In state court, the parties are required to file a Civil Case Flow Form stipulating to target dates for completion of discovery. Upon motion or court order, a discovery conference may be held to discuss the proposed plan, schedule, limitations and any other proposed orders with respect to discovery. A discovery order may enter, but also may be altered or amended whenever justice so requires. V.R.C.P. 26(f).
In both state and federal court all depositions, interrogatories, requests for documents, requests for admissions, answers to this discovery, notices of deposition, requests to permit entry upon land, expert disclosures and expert reports must not be filed unless required to support interlocutory motions or for use at trial. For these discovery documents, only a properly captioned certificate of service is required to be filed, unless the court orders otherwise. Fed.R.Civ.P. 5(d) and V.R.C.P. 5(d).
Court Mandated Alternative Dispute Resolution
In Vermont federal courts, after an opportunity for limited discovery, the parties, their lawyers, and representatives from insurance companies covering the defendant must meet with a neutral evaluator who is knowledgeable in the subject matter of the litigation to discuss all aspects of the case. The purpose of the Early Neutral Evaluation (ENE) is to reduce the cost and duration of litigation by providing an early opportunity for realistic settlement negotiations or to narrow the issues in dispute. LR 16.3.
In state court, a similar process for alternative dispute resolution is required, but it may take the form of mediation, ENE, binding arbitration or any other method involving a neutral and agreed upon by the parties. V.R.C.P. 16.3.
When selecting a jury in Vermont federal court, each side will generally have three peremptory challenges. Upon motion, the Court may allow additional challenges. Typically, twenty-one prospective jurors will be called. The voir dire process usually begins with brief statements from counsel outlining the facts that they intend to prove at trial and is followed by the court conducting voir dire to all twenty-one jurors. Next, counsel shall conduct a brief voir dire, but attorneys are not permitted to argue, or ask questions which have the exclusive purpose of educating the jury as to their position. Counsel address challenges from among all of the twenty-one jurors. Until the final jury is chosen, the jurors will not change seats or numbers, unless it becomes necessary to use additional jurors in the selection process. If a challenge is passed it is lost, unless it is used for a potential juror called after the initial twenty-one.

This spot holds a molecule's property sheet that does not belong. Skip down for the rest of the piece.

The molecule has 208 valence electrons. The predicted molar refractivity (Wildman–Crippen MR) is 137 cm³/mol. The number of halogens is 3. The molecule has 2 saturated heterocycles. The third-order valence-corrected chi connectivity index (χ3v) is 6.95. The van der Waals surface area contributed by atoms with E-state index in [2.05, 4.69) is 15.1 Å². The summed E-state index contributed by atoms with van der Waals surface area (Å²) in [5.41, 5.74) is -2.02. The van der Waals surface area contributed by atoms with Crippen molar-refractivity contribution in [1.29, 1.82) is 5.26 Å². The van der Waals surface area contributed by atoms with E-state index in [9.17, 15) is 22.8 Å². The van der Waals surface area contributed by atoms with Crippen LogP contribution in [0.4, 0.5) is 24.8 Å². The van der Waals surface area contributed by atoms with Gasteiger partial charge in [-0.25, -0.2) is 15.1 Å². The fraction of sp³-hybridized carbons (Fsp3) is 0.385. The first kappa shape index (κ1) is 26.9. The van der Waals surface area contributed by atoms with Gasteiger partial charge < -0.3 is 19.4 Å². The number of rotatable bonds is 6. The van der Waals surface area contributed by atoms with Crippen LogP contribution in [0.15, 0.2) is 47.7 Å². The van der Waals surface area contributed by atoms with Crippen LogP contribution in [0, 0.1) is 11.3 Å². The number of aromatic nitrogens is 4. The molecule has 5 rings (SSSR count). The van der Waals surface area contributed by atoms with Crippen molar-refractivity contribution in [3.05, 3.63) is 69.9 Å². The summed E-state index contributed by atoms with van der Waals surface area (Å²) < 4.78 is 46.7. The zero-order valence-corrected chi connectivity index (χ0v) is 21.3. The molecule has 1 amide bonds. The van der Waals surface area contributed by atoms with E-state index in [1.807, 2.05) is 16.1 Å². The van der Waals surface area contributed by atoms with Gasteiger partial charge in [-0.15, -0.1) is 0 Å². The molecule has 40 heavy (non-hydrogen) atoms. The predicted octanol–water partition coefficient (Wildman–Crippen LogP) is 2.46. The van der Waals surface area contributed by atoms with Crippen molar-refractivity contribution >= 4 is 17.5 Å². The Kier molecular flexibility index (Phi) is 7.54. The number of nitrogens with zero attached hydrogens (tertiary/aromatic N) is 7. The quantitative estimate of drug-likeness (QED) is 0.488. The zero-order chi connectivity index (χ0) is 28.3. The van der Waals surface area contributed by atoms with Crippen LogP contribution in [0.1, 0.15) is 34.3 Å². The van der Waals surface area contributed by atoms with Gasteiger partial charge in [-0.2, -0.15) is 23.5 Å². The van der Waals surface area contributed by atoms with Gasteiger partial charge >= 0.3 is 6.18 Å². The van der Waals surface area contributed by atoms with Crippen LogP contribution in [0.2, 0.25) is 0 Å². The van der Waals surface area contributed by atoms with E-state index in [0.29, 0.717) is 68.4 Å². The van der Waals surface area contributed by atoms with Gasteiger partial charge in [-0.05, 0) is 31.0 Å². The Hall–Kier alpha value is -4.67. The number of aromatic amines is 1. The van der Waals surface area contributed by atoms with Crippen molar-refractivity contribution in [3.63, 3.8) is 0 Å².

In state court, the attorneys conduct the voir dire to eighteen or more prospective jurors depending upon the judge's preference. The court may ask additional questions, or, upon agreement of the parties may conduct the examination. The lawyers are under similar restrictions against argument as in federal court. Each party is permitted six peremptory challenges. The plaintiff exercises the first challenge and then each peremptory challenge is made alternatively by the parties. The court may direct that not more than two alternative jurors sit in a given case. V.R.C.P. 47.
In either Vermont state or federal court, the parties may stipulate that the jury shall consist of any number less than twelve or that a verdict of a majority of jurors shall be taken as the verdict. V.R.C.P. 48 and Fed.R.Civ.P. 48.
Judges have the option of permitting juries to take notes in civil cases.
Technology in Vermont Courts
The Vermont federal court in Burlington is equipped with several monitors placed directly in front of the jury box, at the witness stand, and the judge's bench. Our firm has effectively presented pre-approved photographs, demonstrative evidence, exhibits, video and power point presentations from a laptop at counsel's table to the monitors throughout the courtroom. The federal court in Burlington also has an Elmo document camera that allows counsel to place tangible items under a lens and have the item projected onto the monitors. This has proven helpful for items that cannot be scanned into our computer.
The podium containing the Elmo and the witness stand also are equipped with a light pen, which allows counsel or a witness to apply the marker to their respective monitor and project the markings to all the other monitors in the courtroom.
Unfortunately, the state courts are not as current with respect to technology. In those courts our firm has effectively used our laptop, high-powered projector, and screen when necessary.